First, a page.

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BMC Cardiovascular Disorders

, 19:196 | Cite as

Percutaneous retrieval of an embolized left atrial appendage closure device from the left atrium in a patient with previous MitraClips

  • Manik Chopra
  • Yam-Hong WongEmail author
  • Lars Søndergaard
  • Ole De Backer
Open Access
Case report
  • 96 Downloads
Part of the following topical collections:
  1. Non-coronary artery cardiac disease

Abstract

Background

Left atrial appendage closure is increasingly used. LAA closure procedures can rarely be complicated by device embolization, typically towards the aorta. In this case report, we describe the successful percutaneous retrieval of an embolized Amulet device from the left atrium in a patient with previous MitraClips.

Case presentation

By guidance of intracardiac echocardiography (ICE) and under local anaesthesia, two guiding systems were introduced into the LA; one to stabilize the device against the lateral LA wall and one large system to retrieve the device. However, the LAA closure device was finally snared by a three-loop snare and pulled across the interatrial septum (IAS) without taking the device into a protective guiding sheath – and this without tearing the IAS.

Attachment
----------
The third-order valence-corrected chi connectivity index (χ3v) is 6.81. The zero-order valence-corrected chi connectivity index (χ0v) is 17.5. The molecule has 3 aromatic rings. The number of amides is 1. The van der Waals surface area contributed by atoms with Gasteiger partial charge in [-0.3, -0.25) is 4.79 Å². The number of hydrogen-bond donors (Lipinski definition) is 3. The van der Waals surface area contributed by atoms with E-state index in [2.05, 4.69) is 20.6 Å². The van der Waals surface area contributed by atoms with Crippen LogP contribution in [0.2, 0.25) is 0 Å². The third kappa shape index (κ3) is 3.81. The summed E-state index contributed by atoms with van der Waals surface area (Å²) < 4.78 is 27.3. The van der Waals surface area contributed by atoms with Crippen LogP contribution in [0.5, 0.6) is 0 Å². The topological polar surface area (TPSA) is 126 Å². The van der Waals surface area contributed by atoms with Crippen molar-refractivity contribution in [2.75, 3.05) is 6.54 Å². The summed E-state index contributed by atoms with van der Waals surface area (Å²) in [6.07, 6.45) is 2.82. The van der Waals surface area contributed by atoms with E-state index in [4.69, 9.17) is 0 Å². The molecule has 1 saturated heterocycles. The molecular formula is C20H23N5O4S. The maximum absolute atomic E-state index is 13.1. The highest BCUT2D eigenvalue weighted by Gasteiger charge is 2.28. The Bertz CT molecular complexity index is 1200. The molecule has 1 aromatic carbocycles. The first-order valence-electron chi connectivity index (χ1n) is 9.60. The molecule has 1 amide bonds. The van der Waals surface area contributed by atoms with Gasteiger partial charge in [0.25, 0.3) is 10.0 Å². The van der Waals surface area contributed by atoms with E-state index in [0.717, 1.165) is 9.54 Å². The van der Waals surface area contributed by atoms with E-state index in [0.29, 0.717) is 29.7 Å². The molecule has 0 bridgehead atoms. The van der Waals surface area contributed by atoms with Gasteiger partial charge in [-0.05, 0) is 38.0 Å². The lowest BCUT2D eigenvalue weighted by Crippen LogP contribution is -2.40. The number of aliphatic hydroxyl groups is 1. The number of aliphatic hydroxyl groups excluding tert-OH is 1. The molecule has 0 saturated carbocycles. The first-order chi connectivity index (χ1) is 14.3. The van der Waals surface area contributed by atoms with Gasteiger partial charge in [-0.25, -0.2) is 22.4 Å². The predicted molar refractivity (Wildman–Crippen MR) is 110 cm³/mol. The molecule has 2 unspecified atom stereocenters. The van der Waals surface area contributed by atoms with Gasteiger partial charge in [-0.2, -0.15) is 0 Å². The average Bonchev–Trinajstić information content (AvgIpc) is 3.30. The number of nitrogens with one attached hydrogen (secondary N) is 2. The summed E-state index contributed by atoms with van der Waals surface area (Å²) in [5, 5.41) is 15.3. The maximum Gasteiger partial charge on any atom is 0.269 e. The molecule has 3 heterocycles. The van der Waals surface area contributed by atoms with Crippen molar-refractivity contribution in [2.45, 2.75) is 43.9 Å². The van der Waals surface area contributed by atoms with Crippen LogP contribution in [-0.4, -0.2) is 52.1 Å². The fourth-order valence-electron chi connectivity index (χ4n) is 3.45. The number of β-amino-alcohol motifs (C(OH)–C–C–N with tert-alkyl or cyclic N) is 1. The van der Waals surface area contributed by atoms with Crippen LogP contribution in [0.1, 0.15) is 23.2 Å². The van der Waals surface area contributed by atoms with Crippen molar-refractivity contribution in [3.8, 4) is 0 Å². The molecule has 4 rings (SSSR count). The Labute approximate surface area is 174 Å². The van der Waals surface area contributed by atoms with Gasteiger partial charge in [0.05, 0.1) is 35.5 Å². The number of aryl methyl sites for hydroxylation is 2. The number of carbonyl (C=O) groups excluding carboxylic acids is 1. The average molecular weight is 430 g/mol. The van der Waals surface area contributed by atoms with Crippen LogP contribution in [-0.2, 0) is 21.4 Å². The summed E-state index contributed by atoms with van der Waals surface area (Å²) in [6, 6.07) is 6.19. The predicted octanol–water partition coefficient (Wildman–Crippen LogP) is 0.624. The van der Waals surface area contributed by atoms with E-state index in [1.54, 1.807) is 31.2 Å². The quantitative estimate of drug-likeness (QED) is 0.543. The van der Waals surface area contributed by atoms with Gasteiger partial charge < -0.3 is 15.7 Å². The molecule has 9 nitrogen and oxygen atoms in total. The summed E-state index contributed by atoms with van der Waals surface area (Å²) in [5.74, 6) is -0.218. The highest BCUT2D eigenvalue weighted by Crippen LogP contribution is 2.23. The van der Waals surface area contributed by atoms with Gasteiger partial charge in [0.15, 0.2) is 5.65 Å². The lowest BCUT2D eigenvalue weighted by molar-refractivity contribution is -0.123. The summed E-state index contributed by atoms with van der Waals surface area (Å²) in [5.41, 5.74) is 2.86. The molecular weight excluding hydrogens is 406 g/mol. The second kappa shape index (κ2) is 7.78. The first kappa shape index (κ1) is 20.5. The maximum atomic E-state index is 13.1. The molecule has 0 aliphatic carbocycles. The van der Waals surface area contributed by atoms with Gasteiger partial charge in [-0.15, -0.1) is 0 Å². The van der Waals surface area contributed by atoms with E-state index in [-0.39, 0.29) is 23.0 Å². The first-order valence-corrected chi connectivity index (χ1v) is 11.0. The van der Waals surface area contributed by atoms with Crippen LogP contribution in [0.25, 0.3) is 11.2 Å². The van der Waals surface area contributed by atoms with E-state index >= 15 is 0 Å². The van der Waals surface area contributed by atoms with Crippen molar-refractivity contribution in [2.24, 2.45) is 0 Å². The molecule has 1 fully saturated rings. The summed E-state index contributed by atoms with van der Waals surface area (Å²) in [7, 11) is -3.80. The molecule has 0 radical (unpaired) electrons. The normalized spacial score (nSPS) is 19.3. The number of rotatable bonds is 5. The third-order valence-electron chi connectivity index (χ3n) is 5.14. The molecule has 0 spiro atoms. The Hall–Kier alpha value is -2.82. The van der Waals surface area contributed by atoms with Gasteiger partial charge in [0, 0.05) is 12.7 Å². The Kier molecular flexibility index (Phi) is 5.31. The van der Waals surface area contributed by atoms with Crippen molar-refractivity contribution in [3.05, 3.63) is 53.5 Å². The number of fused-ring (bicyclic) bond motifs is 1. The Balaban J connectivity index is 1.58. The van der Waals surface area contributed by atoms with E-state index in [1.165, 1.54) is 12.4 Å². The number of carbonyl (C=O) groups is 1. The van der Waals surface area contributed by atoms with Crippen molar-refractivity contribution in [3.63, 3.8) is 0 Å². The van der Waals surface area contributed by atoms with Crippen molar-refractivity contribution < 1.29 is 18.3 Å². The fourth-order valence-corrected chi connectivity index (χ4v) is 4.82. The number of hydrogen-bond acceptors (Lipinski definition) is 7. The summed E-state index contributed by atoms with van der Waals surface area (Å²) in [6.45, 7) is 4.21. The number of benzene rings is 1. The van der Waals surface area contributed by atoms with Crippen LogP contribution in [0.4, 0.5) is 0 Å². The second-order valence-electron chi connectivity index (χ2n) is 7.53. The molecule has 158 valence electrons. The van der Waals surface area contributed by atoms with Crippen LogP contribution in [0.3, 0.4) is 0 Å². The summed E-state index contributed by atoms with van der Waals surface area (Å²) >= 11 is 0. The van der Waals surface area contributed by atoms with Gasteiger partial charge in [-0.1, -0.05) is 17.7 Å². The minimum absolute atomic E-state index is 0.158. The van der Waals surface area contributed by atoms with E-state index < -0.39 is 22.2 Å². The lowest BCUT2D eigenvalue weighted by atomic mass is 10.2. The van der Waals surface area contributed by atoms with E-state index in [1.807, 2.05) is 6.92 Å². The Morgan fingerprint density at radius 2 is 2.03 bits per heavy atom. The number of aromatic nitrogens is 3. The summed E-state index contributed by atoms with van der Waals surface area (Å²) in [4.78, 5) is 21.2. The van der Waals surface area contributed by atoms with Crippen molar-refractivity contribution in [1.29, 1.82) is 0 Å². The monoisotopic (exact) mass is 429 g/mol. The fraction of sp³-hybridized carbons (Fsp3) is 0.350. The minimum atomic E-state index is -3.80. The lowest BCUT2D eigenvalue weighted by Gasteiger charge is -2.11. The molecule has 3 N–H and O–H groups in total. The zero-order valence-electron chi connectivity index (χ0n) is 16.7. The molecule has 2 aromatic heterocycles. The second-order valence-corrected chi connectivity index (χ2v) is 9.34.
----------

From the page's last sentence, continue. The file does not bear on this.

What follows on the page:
Conclusions

In conclusion, percutaneous retrieval of an embolized LAA closure device from the LA is feasible by transseptal approach under local anaesthesia and with ICE guidance.

Keywords

Left atrial appendage closure LAAC Device embolization 

Abbreviations

AF

Atrial fibrillation

IAS

Interatrial septum

ICE

Intracardiac echocardiography

IVC

Inferior vena cava

LA

Left atrium

LAA

Left atrial appendage

MDCT

Multi-detector computed tomography

MR

Mitral regurgitation

OAC

Oral anticoagulation

TTE

Transthoracic echocardiography

Background

Left atrial appendage (LAA) closure is increasingly recognized as a therapeutic option for patients with atrial fibrillation (AF) and absolute or relative contraindications to oral anticoagulation (OAC) [1, 2, 3]. Rarely, LAA closure procedures are complicated by device embolization. Percutaneus strategies for device retrieval have been successfully applied and described in earlier case reports, typically after embolization towards the aorta [4, 5, 6]. In this case report, we describe the successful percutaneous retrieval of an embolized Amulet device (Abbott, MN, USA) from the left atrium (LA) in a patient with previous MitraClips (Abbott, MN, USA).